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Ozzy Osbourne’s ‘Ordinary Man’ Album: 7 Things We Learned at SiriusXM Listening

Morbid humor. Drug-inspired songs. A decadent favorite meal. The Prince of Darkness and his all-star collaborators tell an intimate crowd the backstory behind the musician’s upcoming album

Andrew Watt, Ozzy Osbourne and Billy Morrison speak onstage at the Ozzy Osbourne Album Special on SiriusXM.

Kevin Winter/Getty Images for SiriusXM

The amalgamation of a bedazzled black cane, bowler hat and purple-tinted, rounded lenses can only mean one thing: Ozzy Osbourne is sitting in front of you. At SiriusXM’s new West Hollywood studio space, a selection of Sirius subscribers and Osbourne fan club members fill a short cascade of bleachers for an intimate playback of Ordinary Man, Osbourne’s new album and first in a decade set for release on February 21st.

Radio personality Jose Mangin makes it clear that “we are gathered here today to honor our lord and savior” on the 50th anniversary of Black Sabbath’s first album, which was released on February 13th, 1970. As attendees later find out, Osbourne is also celebrating seven years of clean-living sobriety, which he calls “fucking boring,” even though he’s thrilled to still be alive. If only there were pews, then it would really feel like church.

As funny as it is to see genuine metalheads placed in the always-awkward situation that is the music industry-hosted album listening event – a situation that doesn’t exactly give room for moshing, flailing or headbanging – the evocative music is the focus of the afternoon.

Billy Idol guitarist Billy Morrison functioned as the quasi-moderator between Osbourne, Andrew Watt, who plays guitar on the album and helmed the project, and the disembodied voice of Guns N’ Roses bassist Duff McKagan, who also lent his talents to the project and appears via speakerphone for the hour-long chat. Here are seven takeaways from the gathering, which was taped as a special to air on the Ozzy’s Boneyard channel on February 20th.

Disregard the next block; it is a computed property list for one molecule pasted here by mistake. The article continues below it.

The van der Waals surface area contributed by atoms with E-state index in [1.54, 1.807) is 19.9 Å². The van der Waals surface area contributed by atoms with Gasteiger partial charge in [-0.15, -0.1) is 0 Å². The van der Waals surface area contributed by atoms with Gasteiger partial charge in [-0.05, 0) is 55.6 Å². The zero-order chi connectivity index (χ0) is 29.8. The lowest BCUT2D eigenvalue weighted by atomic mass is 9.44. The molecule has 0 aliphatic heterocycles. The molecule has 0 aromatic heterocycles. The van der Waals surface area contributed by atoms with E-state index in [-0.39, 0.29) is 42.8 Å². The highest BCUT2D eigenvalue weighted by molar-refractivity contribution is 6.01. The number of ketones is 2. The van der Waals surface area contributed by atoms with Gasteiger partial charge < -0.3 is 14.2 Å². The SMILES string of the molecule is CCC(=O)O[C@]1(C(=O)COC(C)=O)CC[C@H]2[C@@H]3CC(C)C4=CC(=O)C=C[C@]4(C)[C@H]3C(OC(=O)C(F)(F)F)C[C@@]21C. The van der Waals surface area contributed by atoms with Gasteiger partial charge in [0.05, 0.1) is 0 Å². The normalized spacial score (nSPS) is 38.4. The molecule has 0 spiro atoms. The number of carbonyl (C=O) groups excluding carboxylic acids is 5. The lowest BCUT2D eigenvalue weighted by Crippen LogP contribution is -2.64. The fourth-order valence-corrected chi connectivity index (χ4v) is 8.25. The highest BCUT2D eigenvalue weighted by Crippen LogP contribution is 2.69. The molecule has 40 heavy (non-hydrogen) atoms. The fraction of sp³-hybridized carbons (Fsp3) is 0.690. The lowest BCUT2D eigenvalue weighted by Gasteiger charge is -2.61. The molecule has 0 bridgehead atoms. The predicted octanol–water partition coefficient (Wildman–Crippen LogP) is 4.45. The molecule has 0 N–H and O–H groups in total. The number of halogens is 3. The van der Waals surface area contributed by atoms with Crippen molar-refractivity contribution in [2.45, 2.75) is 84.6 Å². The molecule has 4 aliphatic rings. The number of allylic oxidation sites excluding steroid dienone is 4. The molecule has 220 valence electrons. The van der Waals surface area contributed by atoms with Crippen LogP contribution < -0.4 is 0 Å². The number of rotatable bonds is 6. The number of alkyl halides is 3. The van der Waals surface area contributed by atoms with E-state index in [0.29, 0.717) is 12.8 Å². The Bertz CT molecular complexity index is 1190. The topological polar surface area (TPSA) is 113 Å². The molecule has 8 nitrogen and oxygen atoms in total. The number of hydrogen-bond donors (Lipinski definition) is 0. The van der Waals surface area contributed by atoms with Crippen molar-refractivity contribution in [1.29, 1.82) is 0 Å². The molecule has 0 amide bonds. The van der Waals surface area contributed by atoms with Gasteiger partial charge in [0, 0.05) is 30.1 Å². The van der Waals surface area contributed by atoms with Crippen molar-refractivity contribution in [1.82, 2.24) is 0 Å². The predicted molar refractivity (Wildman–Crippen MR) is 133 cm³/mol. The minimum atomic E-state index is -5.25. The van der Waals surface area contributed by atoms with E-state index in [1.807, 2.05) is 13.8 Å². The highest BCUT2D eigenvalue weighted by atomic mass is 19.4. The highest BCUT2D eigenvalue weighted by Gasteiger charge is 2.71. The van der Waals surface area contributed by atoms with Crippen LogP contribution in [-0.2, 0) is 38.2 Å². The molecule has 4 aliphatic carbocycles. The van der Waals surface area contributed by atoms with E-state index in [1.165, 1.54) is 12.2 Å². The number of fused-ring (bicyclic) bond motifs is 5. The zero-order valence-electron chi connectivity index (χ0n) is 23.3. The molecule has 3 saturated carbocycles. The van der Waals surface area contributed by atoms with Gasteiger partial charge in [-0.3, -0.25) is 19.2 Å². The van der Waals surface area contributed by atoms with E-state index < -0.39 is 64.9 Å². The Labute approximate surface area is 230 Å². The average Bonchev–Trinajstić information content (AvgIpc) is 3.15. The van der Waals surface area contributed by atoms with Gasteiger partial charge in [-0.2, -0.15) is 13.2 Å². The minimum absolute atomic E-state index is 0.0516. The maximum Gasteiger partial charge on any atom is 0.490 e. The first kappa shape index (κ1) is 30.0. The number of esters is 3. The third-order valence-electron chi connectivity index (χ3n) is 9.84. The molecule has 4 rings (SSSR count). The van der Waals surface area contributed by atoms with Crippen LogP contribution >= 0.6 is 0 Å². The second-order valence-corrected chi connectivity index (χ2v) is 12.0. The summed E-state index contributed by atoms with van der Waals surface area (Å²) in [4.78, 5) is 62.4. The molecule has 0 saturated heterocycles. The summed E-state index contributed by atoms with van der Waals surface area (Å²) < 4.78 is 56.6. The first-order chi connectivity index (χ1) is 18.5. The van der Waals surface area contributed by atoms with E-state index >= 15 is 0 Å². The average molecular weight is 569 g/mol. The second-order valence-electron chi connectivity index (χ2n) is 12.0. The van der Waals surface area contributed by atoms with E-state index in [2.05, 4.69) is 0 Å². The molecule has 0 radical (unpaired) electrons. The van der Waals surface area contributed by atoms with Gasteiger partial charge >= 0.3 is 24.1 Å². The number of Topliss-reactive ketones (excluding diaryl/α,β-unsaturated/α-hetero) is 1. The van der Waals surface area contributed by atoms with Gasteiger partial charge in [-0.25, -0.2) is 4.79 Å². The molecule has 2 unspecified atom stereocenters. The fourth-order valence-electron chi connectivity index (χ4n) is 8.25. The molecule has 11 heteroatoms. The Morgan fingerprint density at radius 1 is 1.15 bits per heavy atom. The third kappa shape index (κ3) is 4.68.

1. Ozzy Osbourne is definitely not living in denial.
Ordinary Man is an emotional album that, on first listen, feels reminiscent of David Bowie’s Blackstar project. It sounds like he’s saying goodbye. On the aptly titled “Goodbye,” Osbourne sings “I’m sorry, I’m so sorry. I gave my life a try. Forgive me, I didn’t say goodbye.” He also ends the song by speaking out at the listener and wondering if there’s tea in heaven.

On the gorgeous title track, which features Elton John (and his piano), Osborne admits, “I don’t know why I’m still alive, yes, the truth is I don’t want to die an ordinary man.” And the symphonic strings that bring “Ordinary Man” to a close coat that sentiment of humility in delicate glory.

On “Under the Graveyard,” there’s the chilling line, “One sip away from everything I fear. Ashes to ashes, watch me disappear,” which precedes a proclamation that the end is near. There’s also the heart-wrenching “Holy for Tonight,” on which he contemplates the moments just before death. He asks what he’ll think of when he speaks his last words, what it will feel like, if it will hurt and what he will think of when he takes his final breath. “Tomorrow is my last goodbye,” he sings. “So, I’ll be holy for tonight.”

During the interview, Osborne shares with the crowd that someone once told him writers come up with their best stuff when they’re miserable. “And believe me, I’ve been pretty fucking miserable,” he tries to say that sentence as flatly as possible but can’t stop himself from tapering off in discomfort.

2. Even though it is packed with sorrow, the album is not depressing.